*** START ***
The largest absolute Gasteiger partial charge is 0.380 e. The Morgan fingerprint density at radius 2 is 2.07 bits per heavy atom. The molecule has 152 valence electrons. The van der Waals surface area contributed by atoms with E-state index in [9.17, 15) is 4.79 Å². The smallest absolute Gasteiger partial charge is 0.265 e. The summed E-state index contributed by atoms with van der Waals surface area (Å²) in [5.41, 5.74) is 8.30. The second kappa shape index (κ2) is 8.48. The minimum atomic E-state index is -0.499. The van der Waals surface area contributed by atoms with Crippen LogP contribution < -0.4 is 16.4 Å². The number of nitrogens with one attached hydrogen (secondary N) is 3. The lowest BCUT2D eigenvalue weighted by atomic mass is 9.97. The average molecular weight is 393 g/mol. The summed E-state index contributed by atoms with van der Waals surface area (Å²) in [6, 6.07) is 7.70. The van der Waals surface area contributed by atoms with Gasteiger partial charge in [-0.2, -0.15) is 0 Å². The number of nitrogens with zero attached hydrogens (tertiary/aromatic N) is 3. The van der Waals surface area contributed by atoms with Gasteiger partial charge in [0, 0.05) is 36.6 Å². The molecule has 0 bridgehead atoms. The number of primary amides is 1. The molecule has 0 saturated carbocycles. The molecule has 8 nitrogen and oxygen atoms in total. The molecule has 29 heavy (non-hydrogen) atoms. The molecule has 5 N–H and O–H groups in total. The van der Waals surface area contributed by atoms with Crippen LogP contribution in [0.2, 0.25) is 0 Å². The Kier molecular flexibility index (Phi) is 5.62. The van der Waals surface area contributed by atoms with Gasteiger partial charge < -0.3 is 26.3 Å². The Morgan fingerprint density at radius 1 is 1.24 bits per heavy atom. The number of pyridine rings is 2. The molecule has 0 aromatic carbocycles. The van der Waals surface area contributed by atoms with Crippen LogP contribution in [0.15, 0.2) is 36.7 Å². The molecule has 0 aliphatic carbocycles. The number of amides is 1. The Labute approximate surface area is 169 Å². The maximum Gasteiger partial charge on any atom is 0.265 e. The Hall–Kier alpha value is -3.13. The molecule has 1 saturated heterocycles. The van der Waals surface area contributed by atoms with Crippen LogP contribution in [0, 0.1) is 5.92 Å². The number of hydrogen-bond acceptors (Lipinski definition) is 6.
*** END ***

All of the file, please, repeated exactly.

The largest absolute Gasteiger partial charge is 0.380 e. The Morgan fingerprint density at radius 2 is 2.07 bits per heavy atom. The molecule has 152 valence electrons. The van der Waals surface area contributed by atoms with E-state index in [9.17, 15) is 4.79 Å². The smallest absolute Gasteiger partial charge is 0.265 e. The summed E-state index contributed by atoms with van der Waals surface area (Å²) in [5.41, 5.74) is 8.30. The second kappa shape index (κ2) is 8.48. The minimum atomic E-state index is -0.499. The van der Waals surface area contributed by atoms with Crippen LogP contribution < -0.4 is 16.4 Å². The number of nitrogens with one attached hydrogen (secondary N) is 3. The lowest BCUT2D eigenvalue weighted by atomic mass is 9.97. The average molecular weight is 393 g/mol. The summed E-state index contributed by atoms with van der Waals surface area (Å²) in [6, 6.07) is 7.70. The van der Waals surface area contributed by atoms with Gasteiger partial charge in [-0.2, -0.15) is 0 Å². The number of nitrogens with zero attached hydrogens (tertiary/aromatic N) is 3. The van der Waals surface area contributed by atoms with Gasteiger partial charge in [0, 0.05) is 36.6 Å². The molecule has 0 bridgehead atoms. The number of primary amides is 1. The molecule has 0 saturated carbocycles. The molecule has 8 nitrogen and oxygen atoms in total. The molecule has 29 heavy (non-hydrogen) atoms. The molecule has 5 N–H and O–H groups in total. The van der Waals surface area contributed by atoms with Crippen LogP contribution in [0.2, 0.25) is 0 Å². The Kier molecular flexibility index (Phi) is 5.62. The van der Waals surface area contributed by atoms with Gasteiger partial charge < -0.3 is 26.3 Å². The Morgan fingerprint density at radius 1 is 1.24 bits per heavy atom. The number of pyridine rings is 2. The molecule has 0 aromatic carbocycles. The van der Waals surface area contributed by atoms with Crippen LogP contribution in [0.15, 0.2) is 36.7 Å². The molecule has 0 aliphatic carbocycles. The number of amides is 1. The Labute approximate surface area is 169 Å². The maximum Gasteiger partial charge on any atom is 0.265 e. The Hall–Kier alpha value is -3.13. The molecule has 1 saturated heterocycles. The van der Waals surface area contributed by atoms with Crippen LogP contribution in [0, 0.1) is 5.92 Å². The number of hydrogen-bond acceptors (Lipinski definition) is 6.